According to sound science and history a cause comes first and then an effect follows. The farmer plants the seed, and then the crop grows. An employee works a forty hour week and then receives a pay check. However, there are some things that are just too good to wait! Indeed, there are two historical events which benefited from a divine intervention that had yet occurred. Those two historical events are the Immaculate Conception of the Blessed Virgin Mary and the Last Supper’s celebration of the Eucharist.

When Mary was conceived in the womb of her mother, St. Anne, she benefited from the Incarnation, the Passion, and the Resurrection of her Son, Jesus Christ. What the Holy Trinity already possessed in eternity, the world had yet to receive; namely, the saving graces the Son of God would merit on Good Friday and Easter Sunday. Nevertheless, the conception of Mary could not wait. As God said to the Ancient Serpent in Genesis 3, “I will put enmity between you and the Woman.” She was that Morning Star before the Dawn of the Messiah. From the first instant of her existence she was “full of grace” only to be “clothed with the Sun” when she was Assumed into Heaven (cf. Revelation 12). Never did the dominion of Satan, that is, his reign of darkness, touch her. This is why she was able to exclaim to her cousin Elizabeth: "My spirit rejoices in God my savior." Indeed, she was the first Christian and disciple of her own Son; even before He was conceived in her womb some fourteen to sixteen years later.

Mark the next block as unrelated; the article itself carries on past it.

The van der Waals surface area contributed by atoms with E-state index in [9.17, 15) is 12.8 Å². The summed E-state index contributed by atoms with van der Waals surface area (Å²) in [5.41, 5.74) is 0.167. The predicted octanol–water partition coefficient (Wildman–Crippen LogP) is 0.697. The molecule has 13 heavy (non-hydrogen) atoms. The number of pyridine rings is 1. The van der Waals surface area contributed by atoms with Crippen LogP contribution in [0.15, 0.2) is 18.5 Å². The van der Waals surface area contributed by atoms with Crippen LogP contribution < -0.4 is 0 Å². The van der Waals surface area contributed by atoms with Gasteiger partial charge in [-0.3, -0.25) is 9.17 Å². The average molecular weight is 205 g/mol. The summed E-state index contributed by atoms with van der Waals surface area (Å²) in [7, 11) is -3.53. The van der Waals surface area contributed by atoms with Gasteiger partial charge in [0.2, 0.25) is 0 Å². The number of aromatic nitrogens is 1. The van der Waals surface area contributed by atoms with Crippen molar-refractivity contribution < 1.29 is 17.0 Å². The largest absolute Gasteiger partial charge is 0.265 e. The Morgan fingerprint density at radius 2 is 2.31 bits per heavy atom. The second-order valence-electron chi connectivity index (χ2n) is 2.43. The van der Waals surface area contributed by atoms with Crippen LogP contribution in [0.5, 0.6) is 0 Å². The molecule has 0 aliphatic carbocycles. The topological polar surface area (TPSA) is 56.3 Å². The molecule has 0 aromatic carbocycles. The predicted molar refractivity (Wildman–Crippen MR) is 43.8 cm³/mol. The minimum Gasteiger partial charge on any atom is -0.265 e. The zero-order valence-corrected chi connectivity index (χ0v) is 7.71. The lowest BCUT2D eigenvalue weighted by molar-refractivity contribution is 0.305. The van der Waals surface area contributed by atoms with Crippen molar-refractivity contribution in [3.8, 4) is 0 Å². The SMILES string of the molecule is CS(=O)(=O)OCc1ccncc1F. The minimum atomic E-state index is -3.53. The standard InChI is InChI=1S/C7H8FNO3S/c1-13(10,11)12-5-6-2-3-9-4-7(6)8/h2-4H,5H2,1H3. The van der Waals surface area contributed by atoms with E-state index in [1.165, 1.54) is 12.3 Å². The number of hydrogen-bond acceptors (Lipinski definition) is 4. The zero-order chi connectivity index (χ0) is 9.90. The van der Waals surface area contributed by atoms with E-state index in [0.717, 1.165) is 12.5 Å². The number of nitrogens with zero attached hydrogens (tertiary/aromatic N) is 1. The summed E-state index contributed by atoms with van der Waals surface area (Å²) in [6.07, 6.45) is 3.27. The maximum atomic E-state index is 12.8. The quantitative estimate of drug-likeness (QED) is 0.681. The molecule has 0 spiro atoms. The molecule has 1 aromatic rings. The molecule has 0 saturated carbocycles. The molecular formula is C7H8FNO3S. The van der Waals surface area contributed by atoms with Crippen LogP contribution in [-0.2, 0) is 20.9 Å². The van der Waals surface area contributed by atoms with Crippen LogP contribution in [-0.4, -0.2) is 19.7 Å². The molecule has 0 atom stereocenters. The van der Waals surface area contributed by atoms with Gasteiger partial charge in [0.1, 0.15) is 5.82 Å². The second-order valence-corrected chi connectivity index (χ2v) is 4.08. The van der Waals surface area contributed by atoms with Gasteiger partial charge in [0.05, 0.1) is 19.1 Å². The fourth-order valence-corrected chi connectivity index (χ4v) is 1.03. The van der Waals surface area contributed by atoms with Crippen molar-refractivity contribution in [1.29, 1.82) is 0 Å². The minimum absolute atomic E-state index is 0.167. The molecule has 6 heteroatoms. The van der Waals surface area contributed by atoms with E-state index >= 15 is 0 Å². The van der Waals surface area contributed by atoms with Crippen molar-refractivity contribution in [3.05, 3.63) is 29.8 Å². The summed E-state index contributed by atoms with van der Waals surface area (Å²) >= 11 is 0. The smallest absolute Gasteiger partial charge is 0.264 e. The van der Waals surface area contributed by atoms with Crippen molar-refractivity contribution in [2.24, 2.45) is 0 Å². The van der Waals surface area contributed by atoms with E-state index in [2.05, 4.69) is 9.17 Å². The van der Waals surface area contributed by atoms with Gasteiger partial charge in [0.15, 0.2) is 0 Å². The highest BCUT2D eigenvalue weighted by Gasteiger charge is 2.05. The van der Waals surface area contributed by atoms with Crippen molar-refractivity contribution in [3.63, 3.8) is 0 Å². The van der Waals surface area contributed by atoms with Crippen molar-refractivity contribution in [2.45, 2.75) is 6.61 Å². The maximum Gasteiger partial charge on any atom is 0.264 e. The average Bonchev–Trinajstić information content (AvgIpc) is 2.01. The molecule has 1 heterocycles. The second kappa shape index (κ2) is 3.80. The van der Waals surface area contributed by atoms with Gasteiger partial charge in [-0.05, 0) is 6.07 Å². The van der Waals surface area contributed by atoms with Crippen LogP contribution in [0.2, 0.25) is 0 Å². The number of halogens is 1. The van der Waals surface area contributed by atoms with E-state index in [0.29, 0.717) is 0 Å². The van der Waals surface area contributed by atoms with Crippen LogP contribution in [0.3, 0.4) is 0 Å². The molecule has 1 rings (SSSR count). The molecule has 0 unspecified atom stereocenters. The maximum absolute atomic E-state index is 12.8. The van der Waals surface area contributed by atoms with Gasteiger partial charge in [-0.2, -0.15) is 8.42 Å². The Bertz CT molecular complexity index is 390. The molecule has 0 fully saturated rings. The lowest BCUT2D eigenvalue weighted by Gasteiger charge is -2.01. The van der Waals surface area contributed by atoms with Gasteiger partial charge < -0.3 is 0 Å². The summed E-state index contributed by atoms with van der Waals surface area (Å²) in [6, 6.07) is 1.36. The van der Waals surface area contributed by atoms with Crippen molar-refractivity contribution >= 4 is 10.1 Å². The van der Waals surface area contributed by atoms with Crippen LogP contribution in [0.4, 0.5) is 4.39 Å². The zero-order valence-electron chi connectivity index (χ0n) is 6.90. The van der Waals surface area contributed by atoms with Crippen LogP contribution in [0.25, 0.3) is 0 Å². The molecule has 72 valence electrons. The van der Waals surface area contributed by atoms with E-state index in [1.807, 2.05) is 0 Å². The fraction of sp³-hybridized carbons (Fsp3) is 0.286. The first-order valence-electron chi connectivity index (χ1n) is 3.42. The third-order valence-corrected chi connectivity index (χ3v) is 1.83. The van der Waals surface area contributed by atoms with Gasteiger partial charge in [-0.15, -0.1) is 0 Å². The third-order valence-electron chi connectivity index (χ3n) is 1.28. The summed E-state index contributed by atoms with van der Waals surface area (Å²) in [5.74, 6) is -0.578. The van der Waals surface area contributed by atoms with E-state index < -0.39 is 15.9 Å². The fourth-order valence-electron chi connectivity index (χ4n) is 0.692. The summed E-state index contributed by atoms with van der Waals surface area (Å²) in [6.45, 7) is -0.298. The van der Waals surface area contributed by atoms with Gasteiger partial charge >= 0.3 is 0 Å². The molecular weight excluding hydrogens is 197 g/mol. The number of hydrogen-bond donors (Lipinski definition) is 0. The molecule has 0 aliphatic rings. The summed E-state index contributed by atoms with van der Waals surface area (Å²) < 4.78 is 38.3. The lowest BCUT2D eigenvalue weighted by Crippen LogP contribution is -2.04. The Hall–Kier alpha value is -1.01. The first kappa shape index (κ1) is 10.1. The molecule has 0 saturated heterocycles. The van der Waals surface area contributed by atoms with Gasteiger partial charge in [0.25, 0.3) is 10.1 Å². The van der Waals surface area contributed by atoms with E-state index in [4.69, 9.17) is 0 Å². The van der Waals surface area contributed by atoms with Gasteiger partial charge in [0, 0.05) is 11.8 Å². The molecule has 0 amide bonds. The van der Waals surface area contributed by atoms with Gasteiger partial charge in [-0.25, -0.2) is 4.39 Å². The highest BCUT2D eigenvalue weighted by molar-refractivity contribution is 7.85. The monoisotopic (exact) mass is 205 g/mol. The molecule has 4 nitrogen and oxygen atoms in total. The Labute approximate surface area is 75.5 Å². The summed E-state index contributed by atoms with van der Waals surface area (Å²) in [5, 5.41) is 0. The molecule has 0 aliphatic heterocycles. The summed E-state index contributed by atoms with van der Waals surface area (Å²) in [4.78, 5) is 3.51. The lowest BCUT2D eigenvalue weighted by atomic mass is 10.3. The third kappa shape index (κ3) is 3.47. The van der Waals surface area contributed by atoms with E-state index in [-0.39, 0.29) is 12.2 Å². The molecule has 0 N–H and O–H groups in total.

Being singularly privileged as such on earth she will be a decisive figure in the war that will be waged (and is being waged) against the Ancient Serpent, also known as the Dragon in the book of Revelation: “Then the dragon became angry with the woman and went off to wage war against the rest of her offspring, those who keep God's commandments and bear witness to Jesus.” (Revelation 12:17) And about this offspring, St. Louis de Monfort says, “These are the great men who are to come; but Mary is the one who, by the order of the Most High, shall fashion them for the purpose of extending His [Jesus] empire over that of the impious, the idolaters and the Muslims. But when and how shall this be? God alone knows.”